The practical application of Gandhiji's principles of governance was during his 1917 Champaran satyagraha. It established that, even in handling local issues, he had the bigger objective in mind i.e. liberation from all forms of oppression. His compassion for the poor, logical and transparent approach, keenness to achieve a win-win victory formed a core part of the campaign.
Gandhiji's ideas of a village based democracy of 'concentric circles' and minimal state control were ignored by India's constitution makers and political leaders. Enormous investments in agriculture, education, healthcare, housing, etc. have not been able to completely reduce India's poverty levels. However, last decade's liberalisation has led to a considerable growth in India's economy. But, the benefits of liberalisation have accrued to only a few. There are so many farmer's suicides, increase in Naxal terrorism, social distress, etc. that the effects of the so called economic growth is debatable. The profits being earned by corporates has been increasing exponentially but can that be said of the well-being of the common public? The current leaders keep on talking of 'reforms with a human face'. But the truth of the intent is indeed debatable. The recent financial meltdown has been described to be the result of dishonesty on the part of financial institutions. With a keen eye on future profits, the corporate leaders turned a blind eye to the inherent risks. Many believe that the effects of the meltdown would not have been so severe had the corporate sector acted in the true spirit of good governance. The corporate sector's greed had increased to such an extent that not only humans but animals and the environment are bearing the brunt. Many animals are on the verge of extinction, just to satisfy human wants. Environment has suffered the greatest of damages because of human greed.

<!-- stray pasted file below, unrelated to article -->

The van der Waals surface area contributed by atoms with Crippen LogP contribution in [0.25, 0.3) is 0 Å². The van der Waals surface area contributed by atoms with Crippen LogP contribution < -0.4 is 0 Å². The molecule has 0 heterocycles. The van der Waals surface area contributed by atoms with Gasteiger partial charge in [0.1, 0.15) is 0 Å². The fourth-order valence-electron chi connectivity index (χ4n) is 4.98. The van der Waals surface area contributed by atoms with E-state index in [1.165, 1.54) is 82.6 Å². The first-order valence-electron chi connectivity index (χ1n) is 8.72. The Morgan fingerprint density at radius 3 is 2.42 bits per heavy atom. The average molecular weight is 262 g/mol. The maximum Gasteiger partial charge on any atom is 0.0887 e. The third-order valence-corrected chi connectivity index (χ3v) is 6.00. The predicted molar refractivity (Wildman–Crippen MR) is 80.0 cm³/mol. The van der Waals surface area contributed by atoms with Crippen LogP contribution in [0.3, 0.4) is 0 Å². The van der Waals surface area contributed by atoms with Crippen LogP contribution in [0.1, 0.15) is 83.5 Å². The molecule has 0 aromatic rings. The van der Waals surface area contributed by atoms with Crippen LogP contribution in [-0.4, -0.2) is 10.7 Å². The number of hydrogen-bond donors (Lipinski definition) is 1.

The World Social Forum (WSF) has stood up against the social injustices being committed by corporates. The Forum has been consistently seeking means for creating a global non-capitalist, non-communist, social, political and economic order. The current global warming threats coupled with a food crisis scenario clearly indicate the necessity of following Gandhiji’s principles in these matters. He consistently exhorted people to utilize natural resources only as per need and not as per greed. Man’s greed to exploit environment ruthlessly has created an alarming situation where the entire future generation is at stake.
India's political leadership is in dire need of applying Gandhiji's principles of Truth in to their day to day dealings. Be it the criminalisation of politics or politics-corporate nexus, both need an urgent dose of Gandhian principles for India as a country to regain its lost glory.
Gandhiji's innovative Trusteeship concept sought to give an ethical dimension to economics and at the same time transform the inhuman capitalist order into humane one by sheer moral force. Today's corporate sector should formulate, adopt and enforce a comprehensive set of ethical norms and thus ensure a healthy working environment for its employees. It is essential that India's politicians, corporates, common people should all pledge their complete faith in the maxim 'Satyameva Jayate' so that the spirit of Satyagraha & Sarvodaya is nurtured for ages to come.
Source: 'Gandhi Marg' Volume 31, Number 3, October-December 2009